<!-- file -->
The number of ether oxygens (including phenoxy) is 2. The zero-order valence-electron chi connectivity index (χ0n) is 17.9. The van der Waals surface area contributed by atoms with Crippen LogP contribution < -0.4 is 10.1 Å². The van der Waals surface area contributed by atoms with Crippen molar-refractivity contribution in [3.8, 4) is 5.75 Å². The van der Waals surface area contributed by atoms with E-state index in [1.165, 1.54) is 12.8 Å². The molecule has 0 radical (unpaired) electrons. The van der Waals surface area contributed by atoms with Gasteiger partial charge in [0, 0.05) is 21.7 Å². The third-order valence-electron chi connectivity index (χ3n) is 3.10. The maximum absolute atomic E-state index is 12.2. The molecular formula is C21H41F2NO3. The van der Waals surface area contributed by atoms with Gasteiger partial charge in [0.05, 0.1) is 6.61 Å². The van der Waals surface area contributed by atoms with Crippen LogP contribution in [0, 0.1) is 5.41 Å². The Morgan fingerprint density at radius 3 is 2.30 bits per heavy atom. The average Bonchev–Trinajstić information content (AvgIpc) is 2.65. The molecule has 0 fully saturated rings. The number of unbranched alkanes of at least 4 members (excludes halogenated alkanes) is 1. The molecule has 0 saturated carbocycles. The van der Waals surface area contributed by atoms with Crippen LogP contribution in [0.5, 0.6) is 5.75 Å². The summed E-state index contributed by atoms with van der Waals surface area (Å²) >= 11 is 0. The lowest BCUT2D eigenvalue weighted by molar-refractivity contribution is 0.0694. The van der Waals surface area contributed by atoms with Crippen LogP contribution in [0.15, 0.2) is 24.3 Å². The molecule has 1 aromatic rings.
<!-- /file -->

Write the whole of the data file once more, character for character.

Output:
The number of ether oxygens (including phenoxy) is 2. The zero-order valence-electron chi connectivity index (χ0n) is 17.9. The van der Waals surface area contributed by atoms with Crippen LogP contribution < -0.4 is 10.1 Å². The van der Waals surface area contributed by atoms with Crippen molar-refractivity contribution in [3.8, 4) is 5.75 Å². The van der Waals surface area contributed by atoms with E-state index in [1.165, 1.54) is 12.8 Å². The molecule has 0 radical (unpaired) electrons. The van der Waals surface area contributed by atoms with Gasteiger partial charge in [0, 0.05) is 21.7 Å². The third-order valence-electron chi connectivity index (χ3n) is 3.10. The maximum absolute atomic E-state index is 12.2. The molecular formula is C21H41F2NO3. The van der Waals surface area contributed by atoms with Gasteiger partial charge in [0.05, 0.1) is 6.61 Å². The van der Waals surface area contributed by atoms with Crippen LogP contribution in [0, 0.1) is 5.41 Å². The Morgan fingerprint density at radius 3 is 2.30 bits per heavy atom. The average Bonchev–Trinajstić information content (AvgIpc) is 2.65. The molecule has 0 fully saturated rings. The number of unbranched alkanes of at least 4 members (excludes halogenated alkanes) is 1. The molecule has 0 saturated carbocycles. The van der Waals surface area contributed by atoms with Crippen LogP contribution in [0.5, 0.6) is 5.75 Å². The summed E-state index contributed by atoms with van der Waals surface area (Å²) >= 11 is 0. The lowest BCUT2D eigenvalue weighted by molar-refractivity contribution is 0.0694. The van der Waals surface area contributed by atoms with Crippen LogP contribution in [0.15, 0.2) is 24.3 Å². The molecule has 1 aromatic rings.